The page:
Halloween and IT Gender Bias
Posted by TestOut Staff on
Halloween is nigh! I really like Halloween. It’s one of my more enjoyable holidays, especially since I’m a four-time winner of TestOut’s Halloween Costume Contest. (I’m entering again this year and, as always, I like my chances.)
This is a time for Americans of all backgrounds, interests, and ages to celebrate by putting on a costume, acting silly and grabbing lots of goodies (because hey, it’s for the kids). According to statistics from the National Retail Federation, more than 179 million of us will be celebrating Halloween this year, with seven out of 10 consumers planning to hand out candy. Total spending for the holiday is expected to reach a staggering $9.1 billion! A typical consumer will spend a bit more than $86 for decorations, and $25 for candy — it’s no wonder this is a dentist’s favorite holiday.
The most expensive aspect of the day is costumes: Men who dress up spend an average of $96 for their ensembles while women drop a modest $77 for their wardrobes. The top five costumes for adults are a witch, a Batman character, animal, Marvel superhero and vampire. Children’s top five choices are superhero, Batman character/princess (tied), animal, Spider-Man, and a Star Wars character. Even a great many non-humans get in on the night, with 16 percent of us dressing our pets as pumpkins, hot dogs, pirates, bumblebees and even devils.
Another widespread aspect of All Hallows Eve is the Spook House where we all plunk down a few bucks to be momentarily frightened by costumed actors. Regardless of what your favorite aspect of the day is, none of us are really scared and Halloween is just a fun time for all.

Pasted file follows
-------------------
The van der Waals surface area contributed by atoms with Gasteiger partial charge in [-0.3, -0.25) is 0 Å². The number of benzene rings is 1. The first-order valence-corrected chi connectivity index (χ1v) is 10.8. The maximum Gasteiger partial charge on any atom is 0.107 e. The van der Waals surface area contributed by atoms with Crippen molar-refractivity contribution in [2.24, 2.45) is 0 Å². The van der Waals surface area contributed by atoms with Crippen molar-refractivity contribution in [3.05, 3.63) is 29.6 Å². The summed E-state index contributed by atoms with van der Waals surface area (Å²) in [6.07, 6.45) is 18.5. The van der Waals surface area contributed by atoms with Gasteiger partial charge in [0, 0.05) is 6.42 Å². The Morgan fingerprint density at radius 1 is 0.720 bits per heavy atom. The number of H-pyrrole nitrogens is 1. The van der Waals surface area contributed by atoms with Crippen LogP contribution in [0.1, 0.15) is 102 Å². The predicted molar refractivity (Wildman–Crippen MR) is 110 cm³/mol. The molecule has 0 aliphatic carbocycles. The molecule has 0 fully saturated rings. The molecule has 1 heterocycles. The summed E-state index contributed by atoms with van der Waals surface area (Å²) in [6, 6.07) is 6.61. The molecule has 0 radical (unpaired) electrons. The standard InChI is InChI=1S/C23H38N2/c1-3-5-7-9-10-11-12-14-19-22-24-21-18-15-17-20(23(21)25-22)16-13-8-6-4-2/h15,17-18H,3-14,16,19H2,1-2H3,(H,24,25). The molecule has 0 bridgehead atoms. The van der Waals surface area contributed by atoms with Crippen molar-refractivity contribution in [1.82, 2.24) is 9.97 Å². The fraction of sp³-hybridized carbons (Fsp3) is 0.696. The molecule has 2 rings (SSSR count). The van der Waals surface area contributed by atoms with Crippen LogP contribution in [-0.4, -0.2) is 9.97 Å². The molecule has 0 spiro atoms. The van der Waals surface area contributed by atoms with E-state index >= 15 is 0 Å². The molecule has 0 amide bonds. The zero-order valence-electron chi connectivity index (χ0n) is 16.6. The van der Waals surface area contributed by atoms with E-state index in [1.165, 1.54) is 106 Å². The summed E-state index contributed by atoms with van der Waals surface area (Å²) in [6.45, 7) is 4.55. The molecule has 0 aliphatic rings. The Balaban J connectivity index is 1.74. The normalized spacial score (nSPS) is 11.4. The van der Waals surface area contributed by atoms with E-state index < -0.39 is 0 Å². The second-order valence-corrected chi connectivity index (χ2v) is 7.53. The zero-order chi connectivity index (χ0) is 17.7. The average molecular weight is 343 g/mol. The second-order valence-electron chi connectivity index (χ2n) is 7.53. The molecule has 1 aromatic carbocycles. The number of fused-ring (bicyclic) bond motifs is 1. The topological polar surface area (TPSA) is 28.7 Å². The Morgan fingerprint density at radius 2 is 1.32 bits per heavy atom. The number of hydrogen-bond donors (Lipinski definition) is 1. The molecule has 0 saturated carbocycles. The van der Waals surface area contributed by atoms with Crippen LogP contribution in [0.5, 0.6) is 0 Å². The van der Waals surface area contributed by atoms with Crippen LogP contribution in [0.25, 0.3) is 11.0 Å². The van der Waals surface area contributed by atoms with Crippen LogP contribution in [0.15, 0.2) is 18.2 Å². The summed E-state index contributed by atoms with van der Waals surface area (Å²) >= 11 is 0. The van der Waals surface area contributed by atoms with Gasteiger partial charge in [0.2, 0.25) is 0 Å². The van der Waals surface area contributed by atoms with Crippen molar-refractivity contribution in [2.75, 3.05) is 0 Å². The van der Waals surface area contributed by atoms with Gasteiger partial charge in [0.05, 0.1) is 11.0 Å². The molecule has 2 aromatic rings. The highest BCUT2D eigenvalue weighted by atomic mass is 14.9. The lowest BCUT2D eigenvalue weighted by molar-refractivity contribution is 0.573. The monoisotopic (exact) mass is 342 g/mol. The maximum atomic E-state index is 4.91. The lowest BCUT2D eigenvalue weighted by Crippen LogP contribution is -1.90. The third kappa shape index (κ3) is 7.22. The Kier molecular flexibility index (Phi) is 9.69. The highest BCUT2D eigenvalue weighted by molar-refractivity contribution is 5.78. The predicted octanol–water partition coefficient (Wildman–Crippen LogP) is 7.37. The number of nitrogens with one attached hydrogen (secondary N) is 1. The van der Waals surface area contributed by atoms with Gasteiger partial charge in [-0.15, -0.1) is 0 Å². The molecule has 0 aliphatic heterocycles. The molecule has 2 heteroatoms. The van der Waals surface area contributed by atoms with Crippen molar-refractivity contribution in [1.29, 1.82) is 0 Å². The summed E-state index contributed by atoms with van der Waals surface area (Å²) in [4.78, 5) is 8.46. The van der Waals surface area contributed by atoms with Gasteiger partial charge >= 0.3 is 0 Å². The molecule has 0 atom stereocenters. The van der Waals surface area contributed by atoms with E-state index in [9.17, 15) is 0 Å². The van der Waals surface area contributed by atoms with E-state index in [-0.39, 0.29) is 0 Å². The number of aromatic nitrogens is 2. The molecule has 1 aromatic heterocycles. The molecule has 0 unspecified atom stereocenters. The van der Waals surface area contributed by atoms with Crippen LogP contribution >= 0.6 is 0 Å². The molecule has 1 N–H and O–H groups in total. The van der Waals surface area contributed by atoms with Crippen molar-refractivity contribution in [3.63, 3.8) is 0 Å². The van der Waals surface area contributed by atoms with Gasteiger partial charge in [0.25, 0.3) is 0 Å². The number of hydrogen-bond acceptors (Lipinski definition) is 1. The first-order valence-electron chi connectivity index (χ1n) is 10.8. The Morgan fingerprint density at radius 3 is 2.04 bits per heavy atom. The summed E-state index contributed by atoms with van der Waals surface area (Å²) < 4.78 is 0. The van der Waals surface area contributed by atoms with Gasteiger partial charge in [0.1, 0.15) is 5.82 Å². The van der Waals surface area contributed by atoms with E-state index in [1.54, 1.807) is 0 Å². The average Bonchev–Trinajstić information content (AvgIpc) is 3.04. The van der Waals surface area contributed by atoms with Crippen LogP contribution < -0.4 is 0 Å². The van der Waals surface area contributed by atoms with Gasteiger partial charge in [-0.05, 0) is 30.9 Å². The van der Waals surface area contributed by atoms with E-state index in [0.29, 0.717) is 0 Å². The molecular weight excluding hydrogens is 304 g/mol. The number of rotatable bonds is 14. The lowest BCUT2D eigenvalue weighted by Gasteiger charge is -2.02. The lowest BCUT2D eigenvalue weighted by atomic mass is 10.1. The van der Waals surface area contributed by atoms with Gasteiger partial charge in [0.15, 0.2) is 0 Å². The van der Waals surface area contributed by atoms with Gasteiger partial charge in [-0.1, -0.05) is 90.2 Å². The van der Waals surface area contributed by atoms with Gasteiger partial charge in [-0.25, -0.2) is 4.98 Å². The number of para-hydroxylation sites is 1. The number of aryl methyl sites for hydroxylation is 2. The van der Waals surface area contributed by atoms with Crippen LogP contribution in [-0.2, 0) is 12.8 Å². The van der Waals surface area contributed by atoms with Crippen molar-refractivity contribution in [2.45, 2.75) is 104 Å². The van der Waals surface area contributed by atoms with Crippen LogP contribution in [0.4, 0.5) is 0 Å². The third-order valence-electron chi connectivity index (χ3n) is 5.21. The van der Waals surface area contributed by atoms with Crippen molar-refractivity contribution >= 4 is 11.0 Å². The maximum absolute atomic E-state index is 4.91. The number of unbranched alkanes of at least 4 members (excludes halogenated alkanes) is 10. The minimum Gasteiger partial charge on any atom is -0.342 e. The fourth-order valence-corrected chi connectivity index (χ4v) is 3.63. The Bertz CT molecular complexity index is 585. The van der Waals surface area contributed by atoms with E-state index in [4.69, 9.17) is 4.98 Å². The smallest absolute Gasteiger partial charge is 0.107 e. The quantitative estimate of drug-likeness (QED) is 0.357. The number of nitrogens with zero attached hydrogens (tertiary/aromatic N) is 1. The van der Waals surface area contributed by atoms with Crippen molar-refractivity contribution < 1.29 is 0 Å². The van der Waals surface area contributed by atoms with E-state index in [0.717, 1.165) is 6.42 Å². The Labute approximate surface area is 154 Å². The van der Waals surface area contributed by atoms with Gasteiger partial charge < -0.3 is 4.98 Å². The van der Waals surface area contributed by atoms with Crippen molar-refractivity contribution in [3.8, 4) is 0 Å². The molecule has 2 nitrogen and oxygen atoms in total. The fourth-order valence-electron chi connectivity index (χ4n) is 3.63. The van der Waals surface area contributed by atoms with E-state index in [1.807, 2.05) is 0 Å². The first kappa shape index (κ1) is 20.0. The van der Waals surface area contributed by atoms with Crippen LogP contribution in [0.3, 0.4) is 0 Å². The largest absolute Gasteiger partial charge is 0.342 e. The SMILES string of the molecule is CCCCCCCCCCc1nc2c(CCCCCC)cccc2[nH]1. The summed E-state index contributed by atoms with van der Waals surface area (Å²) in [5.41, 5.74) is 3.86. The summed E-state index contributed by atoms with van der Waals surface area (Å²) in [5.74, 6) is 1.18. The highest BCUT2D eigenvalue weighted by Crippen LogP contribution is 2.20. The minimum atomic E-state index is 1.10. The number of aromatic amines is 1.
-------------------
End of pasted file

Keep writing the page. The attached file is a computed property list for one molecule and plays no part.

Halloween is nothing to be scared about, but there is one thing that does alarm me: the underrepresentation of women in IT. In the U.S. women make up 56 percent of the professional workforce, yet hold only 25 percent of IT jobs.
When you think about it, these numbers are surprising because the salaries for working in IT are excellent. Nationally, the average annual salary for an IT job is $62,500, compared to the average annual salary for U.S. workers of $50,500. And women working in IT earn salaries 33 percent greater than women in more traditional jobs like education and health. The difference in salaries alone should make an IT career enticing to women.
So why aren’t more women choosing an IT career? While there are as many opinions as people to give them, most experts tend to agree on three big reasons for the dearth of female IT professionals:
Gender stereotypes — The age-old notion that boys are naturally better at science and math and therefore girls shy away. There’s also the still simmering, if rarely discussed (and appallingly misguided) notion that men are just generally more capable than women … at everything.
Lack of talent pool — The fact that fewer girls study STEM subjects, results in a smaller gender talent pool from which to hire.